Learning About Life by Monsignor Ferrarese

Recently, I had the good fortune to sign up for an intensive workshop on “writing Icons”. I was told by our teacher, a great Greek iconographer named Theodore, that one does not paint an icon, one ‘writes’ it prayerfully. The writing of icons is a spirituality that comes from the Orthodox world. Walk into any Orthodox Church and you will see dozens of beautiful icons: of Jesus, the Blessed Mother, and many of the saints. There are no statues allowed in Eastern Orthodox Churches; nor are there stained glass windows. Icons fill the walls and individual icons are placed on stands where the faithful can venerate the image by kissing it. Each icon is a work of prayer, not of art. The believer prays as he or she ‘writes’ the icon. The work is considered holy.

So I was one of 18 people who took the 6-day workshop. We each wrote an icon of the Mother of God holding the Christ child. The icon was small: about 15 inches by 10 inches. But it took 6 days working nonstop (except for Mass and meals) for 8 hours per day. The use of individual colors (30 different colors went into the icon) were carefully applied, often with multiple brushes. It was very difficult and frustrating at times, but it was also a deeply rewarding spiritual experience.

But, like learning anything, it teaches you many things about life. For instance, we were beginners. Our work was hard and sometimes sloppy because we were still learning to hold a brush and understand the different ways paint is applied. We all expected to be DaVinci’s right away. But there are no short cuts to learning! Whatever it is: driving, golf, playing a musical instrument, learning a new language: we want to get it right away and be good at it. But it takes a long time to train the body, to focus the mind. You can’t just give up as soon as you begin! You have to keep working hard and long hours before making even an inch of progress. A noted author once said that creativity is 10% inspiration and 90% perspiration!

The next thing I learned was that everything has its rules that must be kept exactly. One of the things our icon teacher kept saying is, “Look, look, look a long time at the model you are seeking to ‘write’ before you put any paint to the surface”. Once you paint the wrong way or the crooked line, or use the wrong color, it takes a lot time to correct your error and then you have to learn the right way to do it. How often are we impulsive in living our lives, when we should wait and size up the situation before we make a mess of things!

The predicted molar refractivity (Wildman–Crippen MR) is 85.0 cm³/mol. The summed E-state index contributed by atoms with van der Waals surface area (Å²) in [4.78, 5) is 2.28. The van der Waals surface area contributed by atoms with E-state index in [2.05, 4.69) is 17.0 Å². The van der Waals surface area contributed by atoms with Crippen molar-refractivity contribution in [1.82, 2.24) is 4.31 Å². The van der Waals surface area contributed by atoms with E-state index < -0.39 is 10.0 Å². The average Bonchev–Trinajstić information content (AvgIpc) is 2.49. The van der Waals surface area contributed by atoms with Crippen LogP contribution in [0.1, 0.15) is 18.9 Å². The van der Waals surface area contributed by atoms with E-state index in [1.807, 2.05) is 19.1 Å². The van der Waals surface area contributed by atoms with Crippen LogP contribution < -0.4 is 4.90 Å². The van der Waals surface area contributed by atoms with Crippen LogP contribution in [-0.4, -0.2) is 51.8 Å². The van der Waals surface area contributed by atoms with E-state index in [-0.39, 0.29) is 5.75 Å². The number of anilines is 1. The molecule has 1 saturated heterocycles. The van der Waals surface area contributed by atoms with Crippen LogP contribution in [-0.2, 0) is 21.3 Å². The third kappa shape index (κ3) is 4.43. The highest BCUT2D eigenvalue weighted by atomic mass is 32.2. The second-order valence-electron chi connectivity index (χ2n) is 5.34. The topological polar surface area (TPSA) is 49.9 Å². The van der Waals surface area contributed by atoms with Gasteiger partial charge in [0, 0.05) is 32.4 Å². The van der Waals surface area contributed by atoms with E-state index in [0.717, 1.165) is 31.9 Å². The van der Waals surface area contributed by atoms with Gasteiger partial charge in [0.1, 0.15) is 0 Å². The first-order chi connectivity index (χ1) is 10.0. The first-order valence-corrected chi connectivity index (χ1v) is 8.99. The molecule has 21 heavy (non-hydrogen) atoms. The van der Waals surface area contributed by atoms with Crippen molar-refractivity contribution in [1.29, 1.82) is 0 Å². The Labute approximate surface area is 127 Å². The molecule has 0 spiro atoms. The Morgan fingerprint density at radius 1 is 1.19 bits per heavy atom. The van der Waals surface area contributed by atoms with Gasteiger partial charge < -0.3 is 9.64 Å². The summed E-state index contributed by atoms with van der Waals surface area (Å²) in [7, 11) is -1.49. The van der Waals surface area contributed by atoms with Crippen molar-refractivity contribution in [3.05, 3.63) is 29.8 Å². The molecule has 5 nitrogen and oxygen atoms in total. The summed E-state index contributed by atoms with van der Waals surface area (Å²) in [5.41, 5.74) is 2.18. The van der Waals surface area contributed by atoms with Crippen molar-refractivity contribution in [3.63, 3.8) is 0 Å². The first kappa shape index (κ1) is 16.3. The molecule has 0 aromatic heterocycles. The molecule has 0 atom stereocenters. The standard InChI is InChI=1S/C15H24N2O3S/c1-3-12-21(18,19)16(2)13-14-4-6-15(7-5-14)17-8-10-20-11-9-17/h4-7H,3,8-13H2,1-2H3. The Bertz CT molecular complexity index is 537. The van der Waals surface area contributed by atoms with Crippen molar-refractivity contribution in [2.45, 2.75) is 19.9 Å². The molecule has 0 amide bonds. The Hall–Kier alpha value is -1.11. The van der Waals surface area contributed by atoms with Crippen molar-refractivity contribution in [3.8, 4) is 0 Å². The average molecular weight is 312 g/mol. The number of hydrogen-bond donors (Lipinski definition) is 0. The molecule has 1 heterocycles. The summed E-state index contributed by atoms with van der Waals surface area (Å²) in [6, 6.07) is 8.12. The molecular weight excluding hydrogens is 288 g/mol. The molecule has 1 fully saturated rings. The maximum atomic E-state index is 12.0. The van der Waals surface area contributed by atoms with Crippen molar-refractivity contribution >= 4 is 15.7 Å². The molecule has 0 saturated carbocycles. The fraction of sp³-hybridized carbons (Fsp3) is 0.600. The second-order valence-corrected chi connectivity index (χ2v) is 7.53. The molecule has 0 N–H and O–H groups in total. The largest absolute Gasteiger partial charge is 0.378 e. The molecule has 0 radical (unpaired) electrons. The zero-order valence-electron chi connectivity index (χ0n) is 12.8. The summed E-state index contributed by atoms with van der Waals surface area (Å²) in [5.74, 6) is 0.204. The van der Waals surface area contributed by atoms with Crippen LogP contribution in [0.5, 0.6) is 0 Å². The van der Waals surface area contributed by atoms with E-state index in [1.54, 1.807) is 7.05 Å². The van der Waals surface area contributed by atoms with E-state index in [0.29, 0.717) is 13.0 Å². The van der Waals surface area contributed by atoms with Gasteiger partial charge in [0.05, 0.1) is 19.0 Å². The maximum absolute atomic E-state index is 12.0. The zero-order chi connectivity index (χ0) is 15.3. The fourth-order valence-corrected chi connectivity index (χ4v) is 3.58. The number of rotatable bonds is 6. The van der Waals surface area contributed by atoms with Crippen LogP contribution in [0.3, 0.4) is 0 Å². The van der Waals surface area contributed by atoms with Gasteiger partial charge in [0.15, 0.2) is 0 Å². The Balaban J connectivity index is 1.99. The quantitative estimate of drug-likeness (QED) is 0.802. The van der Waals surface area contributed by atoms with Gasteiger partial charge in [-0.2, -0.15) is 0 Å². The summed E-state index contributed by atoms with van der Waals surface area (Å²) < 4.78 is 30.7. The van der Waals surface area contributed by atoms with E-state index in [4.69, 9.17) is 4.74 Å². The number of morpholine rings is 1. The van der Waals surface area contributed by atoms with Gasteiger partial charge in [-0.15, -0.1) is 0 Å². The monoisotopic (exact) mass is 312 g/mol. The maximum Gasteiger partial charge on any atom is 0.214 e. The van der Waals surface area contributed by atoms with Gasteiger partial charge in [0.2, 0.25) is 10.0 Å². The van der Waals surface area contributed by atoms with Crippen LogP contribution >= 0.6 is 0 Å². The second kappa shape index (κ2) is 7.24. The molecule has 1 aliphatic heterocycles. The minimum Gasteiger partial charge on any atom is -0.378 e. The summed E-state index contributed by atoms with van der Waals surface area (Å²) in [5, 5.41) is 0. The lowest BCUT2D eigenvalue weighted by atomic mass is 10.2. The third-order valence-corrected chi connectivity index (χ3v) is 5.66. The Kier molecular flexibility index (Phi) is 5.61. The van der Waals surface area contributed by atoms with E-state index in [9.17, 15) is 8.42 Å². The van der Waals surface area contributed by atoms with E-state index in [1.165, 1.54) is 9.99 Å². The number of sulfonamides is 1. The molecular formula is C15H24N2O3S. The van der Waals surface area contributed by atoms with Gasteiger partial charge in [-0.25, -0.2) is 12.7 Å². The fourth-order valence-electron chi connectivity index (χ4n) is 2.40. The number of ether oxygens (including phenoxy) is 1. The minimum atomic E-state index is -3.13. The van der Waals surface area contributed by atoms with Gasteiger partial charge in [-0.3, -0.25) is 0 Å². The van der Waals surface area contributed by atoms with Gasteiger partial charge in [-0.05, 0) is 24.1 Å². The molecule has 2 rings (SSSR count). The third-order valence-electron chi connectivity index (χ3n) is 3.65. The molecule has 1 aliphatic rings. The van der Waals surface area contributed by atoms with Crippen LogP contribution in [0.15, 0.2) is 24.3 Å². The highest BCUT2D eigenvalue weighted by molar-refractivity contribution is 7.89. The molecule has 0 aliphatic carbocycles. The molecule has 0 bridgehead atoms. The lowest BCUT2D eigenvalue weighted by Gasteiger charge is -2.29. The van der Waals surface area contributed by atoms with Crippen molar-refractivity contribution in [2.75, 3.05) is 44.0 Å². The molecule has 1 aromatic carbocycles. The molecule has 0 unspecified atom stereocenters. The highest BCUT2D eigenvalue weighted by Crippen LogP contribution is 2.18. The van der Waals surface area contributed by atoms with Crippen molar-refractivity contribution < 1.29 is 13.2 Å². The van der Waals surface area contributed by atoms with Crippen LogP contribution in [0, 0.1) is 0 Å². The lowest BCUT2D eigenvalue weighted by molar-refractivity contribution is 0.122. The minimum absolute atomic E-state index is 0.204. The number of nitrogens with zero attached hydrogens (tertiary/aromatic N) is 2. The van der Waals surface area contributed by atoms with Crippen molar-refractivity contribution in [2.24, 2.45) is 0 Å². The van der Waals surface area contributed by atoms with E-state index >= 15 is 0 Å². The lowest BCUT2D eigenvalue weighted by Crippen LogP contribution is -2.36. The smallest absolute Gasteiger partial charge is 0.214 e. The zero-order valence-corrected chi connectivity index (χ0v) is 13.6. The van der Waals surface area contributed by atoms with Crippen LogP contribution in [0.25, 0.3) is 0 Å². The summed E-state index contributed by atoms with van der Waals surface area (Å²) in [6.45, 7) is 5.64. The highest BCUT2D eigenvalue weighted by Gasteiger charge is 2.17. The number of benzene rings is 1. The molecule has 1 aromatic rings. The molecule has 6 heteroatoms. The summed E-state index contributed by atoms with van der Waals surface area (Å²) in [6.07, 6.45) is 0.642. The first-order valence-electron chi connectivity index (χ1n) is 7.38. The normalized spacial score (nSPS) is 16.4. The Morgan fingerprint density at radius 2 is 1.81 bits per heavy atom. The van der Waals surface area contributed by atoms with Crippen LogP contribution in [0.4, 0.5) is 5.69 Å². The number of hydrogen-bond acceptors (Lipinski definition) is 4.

There can be a whole spirituality built on this insight of the importance of attention. Attention is a powerful thing. Sometimes I have seen parents being oblivious to their children because they are glued to their smartphones. But it doesn’t help that the kids are also glued to theirs! Kids crave attention because for them, at their young age, attention equals love. No attention, no love, no matter how expensive the toys or the schooling. Without attention, children shrivel up.

Often this ‘attention to attention’ is cited as Mindfulness. This is helpful, but as I said in earlier essays, as believers we must extend that mindfulness to the spiritual realities of our lives. Mindfulness or attention must be both fixed on external reality as well as internal, spiritual reality.

The reason why I think that these insights came to me so strongly during the Icon Workshop that I attended is that we have a natural propensity to float along without asking ourselves some basic questions. But when we are confronted by a new set of circumstances that challenge ourselves to look at things afresh, we begin to see things that are very basic in life, but that we just do not notice any more (if we ever did!). Entering the realm of the Icon, with its spiritual focus and the difficult techniques that it inspires and requires, taught me a lot about life and about ways that I can grow in self-knowledge and self -discipline.

This argues well for all of us in trying new things, especially things that challenge us. So, learn a new language, pick up an instrument that you’ve always wanted to learn to play and take some lessons, or ‘write’ an icon or two. The rewards of learning are far greater than what is actually accomplished. We may not become new Beethoven’s or Picasso’s, but we can better appreciate the art and ourselves!

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